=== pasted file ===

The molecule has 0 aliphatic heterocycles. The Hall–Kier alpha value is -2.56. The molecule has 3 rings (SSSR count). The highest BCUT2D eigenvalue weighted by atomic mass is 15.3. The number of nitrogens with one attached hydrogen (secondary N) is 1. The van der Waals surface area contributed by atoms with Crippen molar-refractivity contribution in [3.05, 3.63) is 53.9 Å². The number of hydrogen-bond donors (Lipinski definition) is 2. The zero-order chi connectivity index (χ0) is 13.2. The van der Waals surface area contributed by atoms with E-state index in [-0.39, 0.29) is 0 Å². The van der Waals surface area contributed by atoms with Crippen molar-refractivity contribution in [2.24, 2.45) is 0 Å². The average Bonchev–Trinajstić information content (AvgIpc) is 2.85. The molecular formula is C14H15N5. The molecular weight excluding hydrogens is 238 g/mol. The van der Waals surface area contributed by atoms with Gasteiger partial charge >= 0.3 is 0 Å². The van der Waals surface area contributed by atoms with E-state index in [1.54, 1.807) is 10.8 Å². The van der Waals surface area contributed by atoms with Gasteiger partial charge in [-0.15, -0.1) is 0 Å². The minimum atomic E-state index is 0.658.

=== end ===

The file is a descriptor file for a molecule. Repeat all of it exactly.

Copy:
The molecule has 0 aliphatic heterocycles. The Hall–Kier alpha value is -2.56. The molecule has 3 rings (SSSR count). The highest BCUT2D eigenvalue weighted by atomic mass is 15.3. The number of nitrogens with one attached hydrogen (secondary N) is 1. The van der Waals surface area contributed by atoms with Crippen molar-refractivity contribution in [3.05, 3.63) is 53.9 Å². The number of hydrogen-bond donors (Lipinski definition) is 2. The zero-order chi connectivity index (χ0) is 13.2. The van der Waals surface area contributed by atoms with E-state index in [-0.39, 0.29) is 0 Å². The van der Waals surface area contributed by atoms with Crippen molar-refractivity contribution in [2.24, 2.45) is 0 Å². The average Bonchev–Trinajstić information content (AvgIpc) is 2.85. The molecular formula is C14H15N5. The molecular weight excluding hydrogens is 238 g/mol. The van der Waals surface area contributed by atoms with Gasteiger partial charge >= 0.3 is 0 Å². The van der Waals surface area contributed by atoms with E-state index in [1.54, 1.807) is 10.8 Å². The van der Waals surface area contributed by atoms with Gasteiger partial charge in [-0.15, -0.1) is 0 Å². The minimum atomic E-state index is 0.658.